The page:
Mount Taranaki - Egmont
North Island, New Zealand39.30 S, 174.07 E
summit elevation 2518 m
Mt Taranaki is an isolated cone in SW of the North Island of New Zealand. The volcano has a history of avalanches and lahars, produced from explosive eruptions.
Taranaki is the second tallest mountain on the North Island.
In December 2017 Mt Taranaki, was given "legal personality" status, making it eligible to enjoy same legal rights as a person.The guardianship of the mountain will be shared between eight local Māori tribes and the government.
The Burrell Lapilli eruption of Mt Taranaki in 1655 produced a small lava dome effusion followed by an explosive sub-plinian phase that covered over 200 sq km of New Zealand's central North Island in tephra. Transition from effusive to explosive eruptions at andesitic volcanoes is determined by factors such as dyke propagation and sealing, degree of fractionation of magma, and magma ascent rate and magma volume.
Taranaki is geologically young, having commenced activity approximately 135,000 years ago. The most recent volcanic activity was the production of a lava dome in the crater and its collapse down the side of the mountain in the 1850s or 1860s. Before that, a moderate ash eruption occurred about 1755, of the size of Ruapehu's activity in 1995/1996, and the last major eruption occurred around 1655. Recent research has shown that over the last 9000 years minor eruptions have occurred roughly every 90 years on average, with major eruptions every 500 years.
1850 - 1860's, 1755, 1655, 1500, 1480, 1400, 550?, 520, 40 BC, 1160 BC, 1250 BC, 1330 BC, 1350 BC, 2310 BC, 2450 BC, 2650 BC, 2750 BC, 3050 BC, 5020 BC, 6050 BC.
Taranaki Mounga / Maunga - In the dialect of Taranaki iwi, mountain is more often pronounced Mounga, rather than Maunga. The earliest accounts associated with Taranaki iwi ancestors precede the coming of Taranaki to the western seaboard. They were known as the Kāhui Ao, Kāhui Rangi, Kāhui Pō and Kāhui Atua, collectively called Te Kāhui Maunga. They occupied Mimi Maunganui (the mountain preceding Taranaki), Ruatupua (Pouakai), and Ruatawhito (Kaitake) ranges. Their principle village was Karakatonga, situated high up in the heart of the Waiwhakaiho river valley. When the new mountain surfaced the people temporarily evacuated the site with many also perishing.
Taranaki is linked by legend to the mountains of the central North Island and his journey from the central plateau has been recounted by iwi for centuries. The journey of Taranaki from the central plateau has been recounted for centuries. It is an account that describes cataclysmic volcanic activity.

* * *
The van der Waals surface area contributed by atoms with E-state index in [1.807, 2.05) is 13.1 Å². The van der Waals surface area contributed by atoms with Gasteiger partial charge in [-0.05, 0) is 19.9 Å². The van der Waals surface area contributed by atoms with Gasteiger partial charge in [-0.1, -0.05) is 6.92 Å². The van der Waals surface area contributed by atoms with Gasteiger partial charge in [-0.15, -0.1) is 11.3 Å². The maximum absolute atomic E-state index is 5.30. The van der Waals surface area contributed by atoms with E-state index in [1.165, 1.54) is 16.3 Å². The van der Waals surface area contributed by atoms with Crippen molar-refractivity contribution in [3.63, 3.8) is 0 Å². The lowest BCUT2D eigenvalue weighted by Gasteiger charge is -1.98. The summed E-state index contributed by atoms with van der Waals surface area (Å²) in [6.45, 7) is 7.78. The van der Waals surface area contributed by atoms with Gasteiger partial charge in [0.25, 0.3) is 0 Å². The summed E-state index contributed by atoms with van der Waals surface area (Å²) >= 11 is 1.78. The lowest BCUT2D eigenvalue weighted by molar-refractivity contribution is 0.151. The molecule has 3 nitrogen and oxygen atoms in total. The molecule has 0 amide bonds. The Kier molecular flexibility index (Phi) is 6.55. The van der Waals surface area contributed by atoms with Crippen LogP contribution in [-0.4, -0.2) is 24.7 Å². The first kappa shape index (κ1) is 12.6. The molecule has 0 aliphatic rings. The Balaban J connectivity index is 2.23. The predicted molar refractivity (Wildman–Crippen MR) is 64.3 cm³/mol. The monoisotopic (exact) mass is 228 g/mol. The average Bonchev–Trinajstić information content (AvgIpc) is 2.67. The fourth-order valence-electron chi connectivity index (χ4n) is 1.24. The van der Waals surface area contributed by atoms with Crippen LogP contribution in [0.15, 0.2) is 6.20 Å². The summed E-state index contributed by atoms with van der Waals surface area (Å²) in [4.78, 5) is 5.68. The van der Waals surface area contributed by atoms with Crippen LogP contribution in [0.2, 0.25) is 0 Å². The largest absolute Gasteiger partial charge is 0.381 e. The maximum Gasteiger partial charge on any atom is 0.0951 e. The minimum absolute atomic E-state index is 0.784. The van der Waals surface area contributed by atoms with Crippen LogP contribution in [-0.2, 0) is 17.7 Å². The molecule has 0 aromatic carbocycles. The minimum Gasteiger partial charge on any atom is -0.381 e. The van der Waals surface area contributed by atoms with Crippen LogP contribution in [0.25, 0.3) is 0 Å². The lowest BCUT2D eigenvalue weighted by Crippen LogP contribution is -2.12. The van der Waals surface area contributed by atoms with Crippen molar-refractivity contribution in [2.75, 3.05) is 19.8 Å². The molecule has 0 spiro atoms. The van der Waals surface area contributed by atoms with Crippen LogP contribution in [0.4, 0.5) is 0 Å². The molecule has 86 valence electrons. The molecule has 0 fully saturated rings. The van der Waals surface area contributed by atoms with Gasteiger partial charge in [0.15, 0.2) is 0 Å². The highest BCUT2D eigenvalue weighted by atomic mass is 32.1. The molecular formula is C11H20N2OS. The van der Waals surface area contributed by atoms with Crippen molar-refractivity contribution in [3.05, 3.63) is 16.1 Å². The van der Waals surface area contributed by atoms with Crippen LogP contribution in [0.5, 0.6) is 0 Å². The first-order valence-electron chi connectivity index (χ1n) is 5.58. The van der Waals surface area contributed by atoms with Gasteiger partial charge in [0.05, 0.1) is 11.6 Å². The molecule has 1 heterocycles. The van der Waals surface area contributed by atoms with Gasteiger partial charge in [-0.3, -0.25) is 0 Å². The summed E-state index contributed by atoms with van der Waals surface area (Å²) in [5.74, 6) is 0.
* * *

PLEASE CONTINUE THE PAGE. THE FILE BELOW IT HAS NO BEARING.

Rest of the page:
Taranaki Mounga was formerly known as Pukeonaki and stood near Tūrangi, with Ruapehu, Tongariro, and Pihanga. Pukeonaki and Tongariro both loved Pihanga and fought over her. But Tongariro was stronger and Pukeonaki (Taranaki), bearing the scars of battle, withdrew underground, carving out the bed of the Whanganui River on his journey to the sea. When he surfaced he saw the beautiful Pouākai range standing inland and he was drawn towards her. Pouākai and Taranaki's offspring became the trees, plants, birds, rocks and rivers flowing from their slopes. There are also stories of the Mounga holding a female lineage - being he/she.
From this story arises the Taranaki saying:-
Tū kē Tongariro
Motu kē a Taranaki
He riri kia Pihanga
Waiho i muri nei
Te Uri ko au ee!
The Taranaki Vista project is run by The Rhyton Project.
Fiona Clark is The Artist.
The project advances landscape art by incorporating the dimension of time. This is the first step toward live art in peoples' homes, made possible now as new technology is adopted.
This project is supported and funded by iTaranaki and Creative New Zealand.
The camera is IQeye 755. This can make a 5 Megapixel image. The camera is capable of sending more data than the bandwidth currently available can handle. Choose a size of picture and a frame rate that suits your connection.
Fiona has a range of cameras that she uses.